Ending in tears

You know how when your printer gets a paper jam, and you open the cover to remove the jammed paper, and you start to pull the paper out but it tears in your hand, leaving you holding a scrap of the edge while the rest remains wedged between the rollers?

I learned recently that the Japanese word for this is nakiwakare (泣き別れ). It literally translates as "parting ways [while] weeping" and is attested as far back as the Manyōshū. (The paper jam-related usage is not the first hyperbolic-metaphorical one, obviously.)

(On strict pseudoscientific linguistic principles, I should use this lexical oddity as an excuse to make up something about how the unique Japanese aesthetic sensibility finds beauty in sadness, and draw a related analogy between the fleeting glory of the cherry blossoms and the ink cartridge business in general. But I couldn't find a classical citation for "toner smears of the heart".)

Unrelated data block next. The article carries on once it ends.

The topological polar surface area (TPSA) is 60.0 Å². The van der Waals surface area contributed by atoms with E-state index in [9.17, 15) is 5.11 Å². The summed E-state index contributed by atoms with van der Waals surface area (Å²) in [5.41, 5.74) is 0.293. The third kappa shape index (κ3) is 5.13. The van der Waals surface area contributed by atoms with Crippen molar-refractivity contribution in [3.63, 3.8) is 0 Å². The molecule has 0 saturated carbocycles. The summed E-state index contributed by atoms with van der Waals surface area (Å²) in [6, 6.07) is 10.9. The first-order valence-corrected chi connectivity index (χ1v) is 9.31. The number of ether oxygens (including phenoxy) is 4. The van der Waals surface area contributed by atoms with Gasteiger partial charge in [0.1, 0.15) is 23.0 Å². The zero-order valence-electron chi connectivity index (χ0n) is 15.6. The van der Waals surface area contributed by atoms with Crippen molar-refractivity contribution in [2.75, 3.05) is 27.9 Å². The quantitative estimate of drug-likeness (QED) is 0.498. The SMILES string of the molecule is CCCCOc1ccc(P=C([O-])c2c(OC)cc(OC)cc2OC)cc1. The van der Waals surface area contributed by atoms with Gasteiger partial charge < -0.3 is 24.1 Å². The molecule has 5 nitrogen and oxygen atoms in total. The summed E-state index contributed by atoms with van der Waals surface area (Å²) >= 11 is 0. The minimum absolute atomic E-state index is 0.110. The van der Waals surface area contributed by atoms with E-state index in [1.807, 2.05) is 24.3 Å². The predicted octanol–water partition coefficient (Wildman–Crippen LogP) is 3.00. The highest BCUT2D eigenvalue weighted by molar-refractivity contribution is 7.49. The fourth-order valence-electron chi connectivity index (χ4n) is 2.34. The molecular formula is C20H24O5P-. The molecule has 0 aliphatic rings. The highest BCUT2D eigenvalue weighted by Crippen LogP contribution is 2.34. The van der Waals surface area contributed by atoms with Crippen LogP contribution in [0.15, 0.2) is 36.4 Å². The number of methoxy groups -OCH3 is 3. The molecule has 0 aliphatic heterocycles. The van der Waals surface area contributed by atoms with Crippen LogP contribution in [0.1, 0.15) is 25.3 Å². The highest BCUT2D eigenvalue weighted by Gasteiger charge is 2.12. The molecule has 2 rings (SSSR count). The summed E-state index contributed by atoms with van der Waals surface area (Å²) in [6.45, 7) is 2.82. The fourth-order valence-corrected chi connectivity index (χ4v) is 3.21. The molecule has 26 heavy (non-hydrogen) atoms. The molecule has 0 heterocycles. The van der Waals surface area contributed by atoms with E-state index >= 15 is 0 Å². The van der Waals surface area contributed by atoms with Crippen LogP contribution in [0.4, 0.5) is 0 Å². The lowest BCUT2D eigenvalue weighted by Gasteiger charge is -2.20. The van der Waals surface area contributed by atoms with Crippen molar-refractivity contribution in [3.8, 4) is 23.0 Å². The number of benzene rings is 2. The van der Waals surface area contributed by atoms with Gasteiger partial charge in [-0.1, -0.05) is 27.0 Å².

Documentation bug in 18th-Century Edo

The Yakusha-banashi (役者論語) is a collection of advice and warnings for kabuki actors, by kabuki actors, compiled in the 1770s by (non-actor, I think) HACHIMONJA Jishō (八文舎自笑). This puts it somewhere between the invention of the revolving stage and the first performance of Tōkaidō Yotsuya kwaidan.

The collection starts off grandly with a chapter entitled "One hundred comments on stagecraft" (舞臺百ヶ條) by SUGI Kyūbei (杉九兵衛). "The truth of comedy arises from falsehood; the humor itself must come from truth." Hey, this isn't bad! you think. I bet I could sell this to MBAs as a two-day session for $400 a head. But then you reach the end of the seventh comment, and read this sentence:


"The comments after this were eaten by insects and are illegible. How lamentable, how lamentable!"

Yeah, sure they were.


Advice for new women